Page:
The part of the tooth that is seen above the gum is called the clinical crown. When not enough of the clinical crown is showing, the gum must be moved up the root to expose more tooth. This is called crown lengthening.
There are two situations in which crown lengthening is commonly performed: to improve appearance, and to allow a dentist better access to decay.
Below is an example of how the procedure works to enhance the esthetics of a smile.
A second common use of crown lengthening is to access decay. If the dentist is unable to reach decay that is deep under the gum, the tooth will be lost. As a rule, simply trimming back the gum is not sufficient, for the bone would be exposed. Rather, the periodontist must reflect a flap, trim back the bone to allow for access to the decay, and then suture the gum back at the lower level. Sufficient bone must be removed to allow room below the decay for the gum to reattach to the tooth.
Crown Lengthening Procedure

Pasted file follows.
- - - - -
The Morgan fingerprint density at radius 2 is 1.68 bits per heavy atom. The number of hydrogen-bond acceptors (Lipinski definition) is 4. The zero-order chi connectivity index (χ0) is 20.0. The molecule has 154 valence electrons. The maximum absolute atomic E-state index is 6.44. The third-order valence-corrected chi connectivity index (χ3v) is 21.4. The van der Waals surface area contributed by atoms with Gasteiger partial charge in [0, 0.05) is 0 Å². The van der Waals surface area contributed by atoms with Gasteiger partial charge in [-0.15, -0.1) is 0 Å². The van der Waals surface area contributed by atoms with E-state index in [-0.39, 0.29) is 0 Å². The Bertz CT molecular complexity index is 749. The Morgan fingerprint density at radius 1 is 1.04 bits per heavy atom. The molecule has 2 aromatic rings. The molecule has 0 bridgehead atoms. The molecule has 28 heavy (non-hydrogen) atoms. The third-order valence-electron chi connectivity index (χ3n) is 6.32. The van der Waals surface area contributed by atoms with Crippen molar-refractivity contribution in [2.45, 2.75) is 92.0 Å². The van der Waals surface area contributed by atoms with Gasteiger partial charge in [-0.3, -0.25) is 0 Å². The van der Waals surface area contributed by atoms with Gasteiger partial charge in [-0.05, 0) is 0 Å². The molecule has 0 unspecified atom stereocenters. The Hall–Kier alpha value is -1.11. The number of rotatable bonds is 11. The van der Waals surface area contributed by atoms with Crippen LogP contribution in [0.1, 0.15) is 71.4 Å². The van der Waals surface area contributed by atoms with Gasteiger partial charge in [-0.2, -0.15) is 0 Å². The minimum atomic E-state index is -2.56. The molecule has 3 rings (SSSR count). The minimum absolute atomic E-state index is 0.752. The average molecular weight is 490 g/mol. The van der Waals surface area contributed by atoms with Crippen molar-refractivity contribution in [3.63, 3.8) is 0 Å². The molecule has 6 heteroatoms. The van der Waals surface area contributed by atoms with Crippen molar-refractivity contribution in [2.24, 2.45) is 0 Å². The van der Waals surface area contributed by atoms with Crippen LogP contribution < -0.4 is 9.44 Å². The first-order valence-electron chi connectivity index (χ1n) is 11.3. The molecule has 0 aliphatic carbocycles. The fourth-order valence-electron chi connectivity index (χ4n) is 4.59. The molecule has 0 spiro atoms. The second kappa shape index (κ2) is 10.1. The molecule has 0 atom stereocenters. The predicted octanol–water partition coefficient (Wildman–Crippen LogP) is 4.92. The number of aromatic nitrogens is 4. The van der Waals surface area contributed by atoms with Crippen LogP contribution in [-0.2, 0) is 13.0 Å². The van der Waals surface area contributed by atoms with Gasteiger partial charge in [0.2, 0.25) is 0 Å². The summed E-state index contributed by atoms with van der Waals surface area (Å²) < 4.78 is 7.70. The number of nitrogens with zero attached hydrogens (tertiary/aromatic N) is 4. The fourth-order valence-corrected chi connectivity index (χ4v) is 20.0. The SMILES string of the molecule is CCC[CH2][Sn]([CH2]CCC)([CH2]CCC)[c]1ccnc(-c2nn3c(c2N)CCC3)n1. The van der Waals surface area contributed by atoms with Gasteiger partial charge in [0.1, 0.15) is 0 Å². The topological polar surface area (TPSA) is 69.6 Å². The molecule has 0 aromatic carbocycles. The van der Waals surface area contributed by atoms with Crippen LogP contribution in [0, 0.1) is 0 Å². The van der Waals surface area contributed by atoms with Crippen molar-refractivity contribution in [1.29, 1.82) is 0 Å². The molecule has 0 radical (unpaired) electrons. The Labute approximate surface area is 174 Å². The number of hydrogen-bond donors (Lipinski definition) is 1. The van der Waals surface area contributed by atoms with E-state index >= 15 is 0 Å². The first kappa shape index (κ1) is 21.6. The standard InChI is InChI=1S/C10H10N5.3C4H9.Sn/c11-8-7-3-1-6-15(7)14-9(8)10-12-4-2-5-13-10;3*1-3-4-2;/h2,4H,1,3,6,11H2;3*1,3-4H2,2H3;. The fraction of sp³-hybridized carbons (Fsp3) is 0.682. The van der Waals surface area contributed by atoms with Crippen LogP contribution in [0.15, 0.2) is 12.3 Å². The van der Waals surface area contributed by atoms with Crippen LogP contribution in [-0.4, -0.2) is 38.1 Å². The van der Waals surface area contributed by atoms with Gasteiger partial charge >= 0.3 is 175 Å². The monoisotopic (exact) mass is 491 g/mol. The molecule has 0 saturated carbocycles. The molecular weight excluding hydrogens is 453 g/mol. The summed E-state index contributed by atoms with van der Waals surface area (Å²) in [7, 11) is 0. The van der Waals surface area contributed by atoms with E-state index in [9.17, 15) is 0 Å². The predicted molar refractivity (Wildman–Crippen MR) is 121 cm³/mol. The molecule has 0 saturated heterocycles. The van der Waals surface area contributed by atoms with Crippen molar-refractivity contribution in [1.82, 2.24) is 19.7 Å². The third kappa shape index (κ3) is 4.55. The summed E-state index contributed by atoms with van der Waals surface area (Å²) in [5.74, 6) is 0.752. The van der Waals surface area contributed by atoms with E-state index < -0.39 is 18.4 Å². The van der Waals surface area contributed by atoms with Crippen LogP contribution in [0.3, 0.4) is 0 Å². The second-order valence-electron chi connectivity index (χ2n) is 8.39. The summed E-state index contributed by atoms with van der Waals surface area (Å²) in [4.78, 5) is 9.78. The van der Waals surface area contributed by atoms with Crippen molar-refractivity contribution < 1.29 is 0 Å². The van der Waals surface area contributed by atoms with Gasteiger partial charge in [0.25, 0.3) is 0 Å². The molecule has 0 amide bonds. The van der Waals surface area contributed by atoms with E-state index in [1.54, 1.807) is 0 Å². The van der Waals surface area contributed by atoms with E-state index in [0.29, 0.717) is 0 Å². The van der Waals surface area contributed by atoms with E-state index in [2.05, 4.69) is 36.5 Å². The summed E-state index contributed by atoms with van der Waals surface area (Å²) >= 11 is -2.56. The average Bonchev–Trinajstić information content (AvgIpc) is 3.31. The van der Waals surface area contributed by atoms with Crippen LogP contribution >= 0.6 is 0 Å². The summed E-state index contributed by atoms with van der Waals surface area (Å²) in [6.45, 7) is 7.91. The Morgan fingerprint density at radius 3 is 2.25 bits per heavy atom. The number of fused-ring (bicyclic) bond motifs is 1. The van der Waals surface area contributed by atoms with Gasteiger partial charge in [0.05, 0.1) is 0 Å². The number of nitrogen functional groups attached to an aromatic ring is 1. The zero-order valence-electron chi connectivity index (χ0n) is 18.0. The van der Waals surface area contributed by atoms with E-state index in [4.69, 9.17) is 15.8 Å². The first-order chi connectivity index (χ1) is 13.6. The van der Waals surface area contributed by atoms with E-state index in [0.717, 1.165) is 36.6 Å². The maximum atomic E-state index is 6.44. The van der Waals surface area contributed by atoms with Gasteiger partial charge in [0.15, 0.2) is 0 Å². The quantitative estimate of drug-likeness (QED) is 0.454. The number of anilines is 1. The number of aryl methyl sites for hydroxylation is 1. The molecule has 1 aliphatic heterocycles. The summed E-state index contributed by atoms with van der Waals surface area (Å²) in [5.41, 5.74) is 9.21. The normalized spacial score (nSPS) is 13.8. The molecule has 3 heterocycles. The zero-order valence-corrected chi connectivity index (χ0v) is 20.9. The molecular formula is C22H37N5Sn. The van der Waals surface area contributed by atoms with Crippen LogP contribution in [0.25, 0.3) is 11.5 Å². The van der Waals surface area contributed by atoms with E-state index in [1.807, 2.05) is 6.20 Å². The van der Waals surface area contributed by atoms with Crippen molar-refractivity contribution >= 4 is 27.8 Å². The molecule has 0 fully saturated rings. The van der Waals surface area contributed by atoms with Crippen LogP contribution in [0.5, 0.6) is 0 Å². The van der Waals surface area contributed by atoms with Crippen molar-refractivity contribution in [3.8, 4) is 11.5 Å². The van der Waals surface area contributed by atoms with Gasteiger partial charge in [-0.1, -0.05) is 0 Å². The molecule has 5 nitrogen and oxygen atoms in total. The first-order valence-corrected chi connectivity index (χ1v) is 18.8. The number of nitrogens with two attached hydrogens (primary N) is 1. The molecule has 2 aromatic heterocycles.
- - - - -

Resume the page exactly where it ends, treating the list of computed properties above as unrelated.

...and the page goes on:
Most crown lengthening procedures are very straightforward, and there is little or no post-operative discomfort. Sutures and dressing are removed after about 2 weeks, and on occasion a 5-minute “touch-up” surgery is done after 4-6 weeks to establish ideal tissue form. This secondary procedure requires no sutures or dressing, and has no post-operative discomfort.
If a crown is to be placed in a cosmetic area, the restorative dentist should wait 8-10 weeks following crown lengthening before taking final impressions. This ensures that the gum, which shrinks slightly as it re-attaches to the tooth during healing, is in its final position. If the margin of the crown is placed at the gum level before final healing, and additional shrinkage occurs, the results may be unsightly. A temporary crown can be placed two weeks after surgery if the patient desires to cover the exposed root during this healing period.